“Based on my experience with my customer who is a very loyal Mac user, all individuals need to maintain their computer. I am not in his office all that much, but I have been there when his computer freezes, and he has a Mac expert there to locate glitches in his computer operation, and he has had at least one total disk failure that cost him all his data. He never recovered some of it because it was not properly backed up.”

On the other hand, Omer Ganai hasn’t experienced the Mac troubles that Dale’s customer has had:

I am a very experienced Windows user, having custom built my own PCs for ten years now. I have maintained Windows 98, WinME (ugh), and WinXP installations. While Windows XP is by far the best consumer operating system Microsoft has made, it does require semi-regular maintenance on the part of the user to keep it running well, especially if we are talking about an installation that is over 18 months old. I do most of the same housekeeping that Dale does and, in my opinion, it is unnecessary busywork that should not be mandatory to keep an operating system running well in the long run.

I bought my first Mac in 2002 when I started editing my portfolio reels and publishing them on DVD, courtesy of Final Cut Pro and DVD Studio Pro. I had never owned a Mac before but OS 10.2 and the strength and affordability of those applications convinced me that it was worth it. I liked it so much that I bought my first Powerbook the following year. I kept building PCs every two years to feed my PC gaming habit.

As it stands, the ancient G4 dual 1ghz desktop I bought in September 2002 runs at least as well as the day that I bought it with absolutely zero maintenance on my part. No routine maintenance, no formats and OS reinstallations, nothing. I say “at least as well as” because with each OS upgrade my system actually became slightly snappier than it was before. So I can probably say that after five years with no maintenance, no reformats/reinstalls, nothing like that, that it actually runs better than the day I bought it.

I have never kept a computer as long as I have that G4. Going on five years is unheard of for me. My only complaint with this old system is that MPEG renders are very slow compared to current machines. It still runs Final Cut Studio great. Come October I will replace it with a new desktop that will hopefully last me at least another four years.

I can’t imagine trying to do anything with a PC from 2002 that has had Windows XP installed on it with no reinstallation. Remember that most computer users are not very savvy at all, so throw lack of maintenance into the mix and it would be unbearable.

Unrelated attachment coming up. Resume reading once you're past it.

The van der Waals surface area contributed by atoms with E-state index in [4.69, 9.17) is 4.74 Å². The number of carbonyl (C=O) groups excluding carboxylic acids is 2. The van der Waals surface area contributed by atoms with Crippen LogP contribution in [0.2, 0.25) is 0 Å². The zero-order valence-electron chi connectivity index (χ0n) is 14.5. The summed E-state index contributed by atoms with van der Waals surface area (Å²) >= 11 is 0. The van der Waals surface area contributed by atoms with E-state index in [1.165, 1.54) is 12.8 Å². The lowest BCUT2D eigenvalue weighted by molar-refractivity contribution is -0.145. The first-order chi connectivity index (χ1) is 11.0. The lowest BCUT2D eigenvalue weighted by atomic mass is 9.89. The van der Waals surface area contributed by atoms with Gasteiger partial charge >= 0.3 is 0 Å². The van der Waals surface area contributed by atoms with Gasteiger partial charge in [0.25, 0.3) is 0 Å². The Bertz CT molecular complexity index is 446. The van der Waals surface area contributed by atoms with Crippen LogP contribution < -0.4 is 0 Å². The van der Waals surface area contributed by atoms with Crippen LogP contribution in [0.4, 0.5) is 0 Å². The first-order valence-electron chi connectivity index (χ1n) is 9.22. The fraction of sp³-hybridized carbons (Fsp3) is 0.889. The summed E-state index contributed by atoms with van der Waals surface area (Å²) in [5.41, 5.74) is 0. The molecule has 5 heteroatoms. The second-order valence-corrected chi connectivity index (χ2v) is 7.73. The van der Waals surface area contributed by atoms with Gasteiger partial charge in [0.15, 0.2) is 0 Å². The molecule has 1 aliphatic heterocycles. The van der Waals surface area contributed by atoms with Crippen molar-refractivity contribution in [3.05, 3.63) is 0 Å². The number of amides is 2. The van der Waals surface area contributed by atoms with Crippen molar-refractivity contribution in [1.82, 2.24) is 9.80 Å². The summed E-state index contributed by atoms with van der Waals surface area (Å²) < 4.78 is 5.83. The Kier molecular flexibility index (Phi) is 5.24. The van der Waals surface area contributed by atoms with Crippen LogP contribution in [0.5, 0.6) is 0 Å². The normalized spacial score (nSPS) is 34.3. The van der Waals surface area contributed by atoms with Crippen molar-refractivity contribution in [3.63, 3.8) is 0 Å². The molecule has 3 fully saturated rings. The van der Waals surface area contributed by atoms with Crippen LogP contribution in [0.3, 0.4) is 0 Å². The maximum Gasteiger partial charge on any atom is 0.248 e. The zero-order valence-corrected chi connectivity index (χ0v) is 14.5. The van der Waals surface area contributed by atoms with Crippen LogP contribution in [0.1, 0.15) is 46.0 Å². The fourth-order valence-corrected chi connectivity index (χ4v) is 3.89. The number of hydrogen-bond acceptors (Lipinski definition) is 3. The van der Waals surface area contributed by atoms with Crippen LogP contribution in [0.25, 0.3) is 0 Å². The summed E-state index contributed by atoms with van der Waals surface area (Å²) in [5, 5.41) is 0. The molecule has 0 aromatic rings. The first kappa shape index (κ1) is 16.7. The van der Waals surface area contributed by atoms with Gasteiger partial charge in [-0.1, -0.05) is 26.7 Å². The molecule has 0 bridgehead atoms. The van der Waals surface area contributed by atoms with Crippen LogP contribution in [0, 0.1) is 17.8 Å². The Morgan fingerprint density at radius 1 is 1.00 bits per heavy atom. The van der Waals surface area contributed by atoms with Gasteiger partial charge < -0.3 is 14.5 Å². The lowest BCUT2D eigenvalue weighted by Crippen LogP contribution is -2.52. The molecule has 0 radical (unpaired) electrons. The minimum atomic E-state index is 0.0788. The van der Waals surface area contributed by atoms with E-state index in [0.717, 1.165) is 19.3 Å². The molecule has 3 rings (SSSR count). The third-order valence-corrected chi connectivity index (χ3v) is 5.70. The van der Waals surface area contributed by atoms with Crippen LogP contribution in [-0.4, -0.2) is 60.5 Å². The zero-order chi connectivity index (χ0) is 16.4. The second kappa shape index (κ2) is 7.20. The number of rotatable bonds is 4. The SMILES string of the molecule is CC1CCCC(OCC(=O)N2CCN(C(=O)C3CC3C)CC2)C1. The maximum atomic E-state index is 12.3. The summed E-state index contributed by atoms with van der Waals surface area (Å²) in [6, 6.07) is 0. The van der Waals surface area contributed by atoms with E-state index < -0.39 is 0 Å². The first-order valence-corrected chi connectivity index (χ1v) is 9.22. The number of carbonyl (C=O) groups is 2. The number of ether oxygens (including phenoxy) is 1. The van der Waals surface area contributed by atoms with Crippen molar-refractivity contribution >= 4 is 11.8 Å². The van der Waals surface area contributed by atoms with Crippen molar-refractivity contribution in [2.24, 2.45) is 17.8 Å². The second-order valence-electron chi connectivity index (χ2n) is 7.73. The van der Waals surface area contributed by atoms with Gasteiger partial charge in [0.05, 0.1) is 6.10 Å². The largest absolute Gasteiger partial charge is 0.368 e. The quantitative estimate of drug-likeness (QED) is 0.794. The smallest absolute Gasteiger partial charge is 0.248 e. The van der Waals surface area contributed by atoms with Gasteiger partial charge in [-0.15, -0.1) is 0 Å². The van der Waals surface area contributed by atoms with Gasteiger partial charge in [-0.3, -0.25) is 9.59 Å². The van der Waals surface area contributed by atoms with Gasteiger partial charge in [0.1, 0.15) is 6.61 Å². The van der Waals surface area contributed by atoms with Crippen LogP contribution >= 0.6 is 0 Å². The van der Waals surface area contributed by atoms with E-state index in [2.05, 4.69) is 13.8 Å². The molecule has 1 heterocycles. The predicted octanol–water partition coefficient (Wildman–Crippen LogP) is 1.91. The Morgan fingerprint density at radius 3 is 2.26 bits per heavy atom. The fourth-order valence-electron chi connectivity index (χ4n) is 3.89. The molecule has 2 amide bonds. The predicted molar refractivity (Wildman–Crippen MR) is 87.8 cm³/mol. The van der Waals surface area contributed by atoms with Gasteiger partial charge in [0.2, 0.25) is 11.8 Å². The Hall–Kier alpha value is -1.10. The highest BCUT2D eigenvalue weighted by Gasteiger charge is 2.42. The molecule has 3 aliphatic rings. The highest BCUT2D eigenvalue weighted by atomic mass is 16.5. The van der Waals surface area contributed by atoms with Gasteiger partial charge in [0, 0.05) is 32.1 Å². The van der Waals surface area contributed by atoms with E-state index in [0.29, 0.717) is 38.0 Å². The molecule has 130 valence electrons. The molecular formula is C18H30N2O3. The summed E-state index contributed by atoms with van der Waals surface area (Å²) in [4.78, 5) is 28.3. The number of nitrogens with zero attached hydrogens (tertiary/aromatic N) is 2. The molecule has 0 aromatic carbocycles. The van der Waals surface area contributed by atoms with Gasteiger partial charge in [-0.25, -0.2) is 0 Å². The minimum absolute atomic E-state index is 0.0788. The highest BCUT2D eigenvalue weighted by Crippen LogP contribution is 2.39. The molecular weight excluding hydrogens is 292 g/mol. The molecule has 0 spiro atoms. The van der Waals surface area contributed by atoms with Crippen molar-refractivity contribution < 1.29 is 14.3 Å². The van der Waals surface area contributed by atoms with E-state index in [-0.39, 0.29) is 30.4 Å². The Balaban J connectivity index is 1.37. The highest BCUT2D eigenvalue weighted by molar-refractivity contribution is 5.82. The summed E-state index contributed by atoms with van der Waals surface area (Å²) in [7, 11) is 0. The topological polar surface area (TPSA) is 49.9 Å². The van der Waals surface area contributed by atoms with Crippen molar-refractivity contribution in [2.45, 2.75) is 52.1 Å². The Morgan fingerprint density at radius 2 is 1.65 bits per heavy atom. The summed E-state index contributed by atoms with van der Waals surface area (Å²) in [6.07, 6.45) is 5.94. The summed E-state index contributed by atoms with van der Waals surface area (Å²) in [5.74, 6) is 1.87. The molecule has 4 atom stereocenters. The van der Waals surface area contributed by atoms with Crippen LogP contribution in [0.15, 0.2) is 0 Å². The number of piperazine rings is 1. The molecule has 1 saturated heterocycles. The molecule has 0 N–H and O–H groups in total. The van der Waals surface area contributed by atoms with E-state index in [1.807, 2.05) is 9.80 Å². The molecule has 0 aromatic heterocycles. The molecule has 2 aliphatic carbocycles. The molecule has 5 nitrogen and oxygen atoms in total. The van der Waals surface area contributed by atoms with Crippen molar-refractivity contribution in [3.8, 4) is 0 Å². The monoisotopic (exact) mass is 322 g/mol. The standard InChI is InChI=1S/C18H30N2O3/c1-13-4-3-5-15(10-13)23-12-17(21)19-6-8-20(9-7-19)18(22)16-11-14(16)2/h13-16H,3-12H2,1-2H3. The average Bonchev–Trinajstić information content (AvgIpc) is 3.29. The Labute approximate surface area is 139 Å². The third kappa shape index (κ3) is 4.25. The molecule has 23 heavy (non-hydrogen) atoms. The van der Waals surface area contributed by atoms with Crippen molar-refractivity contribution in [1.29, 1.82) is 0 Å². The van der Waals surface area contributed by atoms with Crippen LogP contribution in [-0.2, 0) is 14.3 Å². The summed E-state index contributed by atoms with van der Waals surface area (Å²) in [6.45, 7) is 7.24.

In my experience, OS X is second to none as far as long-term stability goes. No registry, no dlls, no hidden files, nothing like that spread all over the system to get things bogged down. The underlying structure is UNIX, nice and tidy. You can get deep into the guts of the OS if you would like, just open up a terminal window and go. For most consumers out there, it is a situation where they get a great interface thrown on top of a bulletproof foundation.

If PC gaming weren’t a hobby of mine then I would completely dump Windows at this point.

That is my own experience over the last 15 years with Windows, six with WinXP, and five with OS X.

That’s what I suspected and what I wrote earlier in this discussion. The common wisdom that Macs are just easier appears to be common for a reason. We can also conclude now that if you’re stuck in the PC world for a while longer, make sure you’re running Windows XP. It’s the most stable choice, even though it still needs maintenance.

This weekend: Kelly Letter subscribers will receive their week-in-review note focusing on the semiconductor sector, and our mounting profits therein.

Monday: The pay-per-click ad situation for small businesses, a question about Japan, and thoughts on Michael Moore’s new film SiCKO (not enough room today).

Friday the 13th is not known for good luck, so I shouldn’t be too surprised to find myself sitting directly in the path of Typhoon Man-Yi. All loose outdoor objects are safely stowed, and emergency rations are in place, so the odds favor survival!

I hope you enjoy a typhoon-free weekend in your corner of the planet.